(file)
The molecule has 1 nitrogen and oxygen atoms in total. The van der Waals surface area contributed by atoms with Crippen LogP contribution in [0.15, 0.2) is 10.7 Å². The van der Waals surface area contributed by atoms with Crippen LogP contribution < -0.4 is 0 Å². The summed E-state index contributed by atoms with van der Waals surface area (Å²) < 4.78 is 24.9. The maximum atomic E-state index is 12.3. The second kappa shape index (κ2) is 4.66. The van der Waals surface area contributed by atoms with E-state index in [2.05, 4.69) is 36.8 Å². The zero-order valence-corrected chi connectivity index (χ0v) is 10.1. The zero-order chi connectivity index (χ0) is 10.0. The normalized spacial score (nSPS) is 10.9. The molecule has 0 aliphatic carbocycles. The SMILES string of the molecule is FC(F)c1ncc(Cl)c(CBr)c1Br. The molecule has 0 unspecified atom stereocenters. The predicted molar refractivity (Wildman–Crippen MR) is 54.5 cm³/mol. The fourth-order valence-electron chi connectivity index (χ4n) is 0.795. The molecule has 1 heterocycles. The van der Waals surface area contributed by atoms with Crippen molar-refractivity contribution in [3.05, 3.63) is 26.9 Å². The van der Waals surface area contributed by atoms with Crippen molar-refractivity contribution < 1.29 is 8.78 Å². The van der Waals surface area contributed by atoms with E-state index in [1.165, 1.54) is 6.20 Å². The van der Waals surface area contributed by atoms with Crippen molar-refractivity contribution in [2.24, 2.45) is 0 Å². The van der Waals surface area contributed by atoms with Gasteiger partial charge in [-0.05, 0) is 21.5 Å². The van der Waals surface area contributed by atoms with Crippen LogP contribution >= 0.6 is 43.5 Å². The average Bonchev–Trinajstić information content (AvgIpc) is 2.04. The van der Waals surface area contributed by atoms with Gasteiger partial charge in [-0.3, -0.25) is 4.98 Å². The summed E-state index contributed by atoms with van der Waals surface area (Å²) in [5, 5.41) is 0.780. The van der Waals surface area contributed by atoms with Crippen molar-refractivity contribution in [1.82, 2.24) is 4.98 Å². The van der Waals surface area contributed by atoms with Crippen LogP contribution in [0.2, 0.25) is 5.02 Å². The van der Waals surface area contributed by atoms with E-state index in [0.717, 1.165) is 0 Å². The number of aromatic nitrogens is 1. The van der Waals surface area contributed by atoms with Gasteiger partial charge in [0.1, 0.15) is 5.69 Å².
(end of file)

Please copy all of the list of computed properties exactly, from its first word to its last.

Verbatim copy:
The molecule has 1 nitrogen and oxygen atoms in total. The van der Waals surface area contributed by atoms with Crippen LogP contribution in [0.15, 0.2) is 10.7 Å². The van der Waals surface area contributed by atoms with Crippen LogP contribution < -0.4 is 0 Å². The summed E-state index contributed by atoms with van der Waals surface area (Å²) < 4.78 is 24.9. The maximum atomic E-state index is 12.3. The second kappa shape index (κ2) is 4.66. The van der Waals surface area contributed by atoms with E-state index in [2.05, 4.69) is 36.8 Å². The zero-order valence-corrected chi connectivity index (χ0v) is 10.1. The zero-order chi connectivity index (χ0) is 10.0. The normalized spacial score (nSPS) is 10.9. The molecule has 0 aliphatic carbocycles. The SMILES string of the molecule is FC(F)c1ncc(Cl)c(CBr)c1Br. The molecule has 0 unspecified atom stereocenters. The predicted molar refractivity (Wildman–Crippen MR) is 54.5 cm³/mol. The fourth-order valence-electron chi connectivity index (χ4n) is 0.795. The molecule has 1 heterocycles. The van der Waals surface area contributed by atoms with Crippen molar-refractivity contribution in [3.05, 3.63) is 26.9 Å². The van der Waals surface area contributed by atoms with Crippen molar-refractivity contribution < 1.29 is 8.78 Å². The van der Waals surface area contributed by atoms with E-state index in [1.165, 1.54) is 6.20 Å². The van der Waals surface area contributed by atoms with Crippen molar-refractivity contribution in [2.24, 2.45) is 0 Å². The van der Waals surface area contributed by atoms with Gasteiger partial charge in [-0.05, 0) is 21.5 Å². The van der Waals surface area contributed by atoms with Crippen LogP contribution >= 0.6 is 43.5 Å². The average Bonchev–Trinajstić information content (AvgIpc) is 2.04. The van der Waals surface area contributed by atoms with Gasteiger partial charge in [-0.3, -0.25) is 4.98 Å². The summed E-state index contributed by atoms with van der Waals surface area (Å²) in [5, 5.41) is 0.780. The van der Waals surface area contributed by atoms with Crippen molar-refractivity contribution in [1.82, 2.24) is 4.98 Å². The van der Waals surface area contributed by atoms with Crippen LogP contribution in [0.2, 0.25) is 5.02 Å². The van der Waals surface area contributed by atoms with E-state index in [0.717, 1.165) is 0 Å². The number of aromatic nitrogens is 1. The van der Waals surface area contributed by atoms with Gasteiger partial charge in [0.1, 0.15) is 5.69 Å².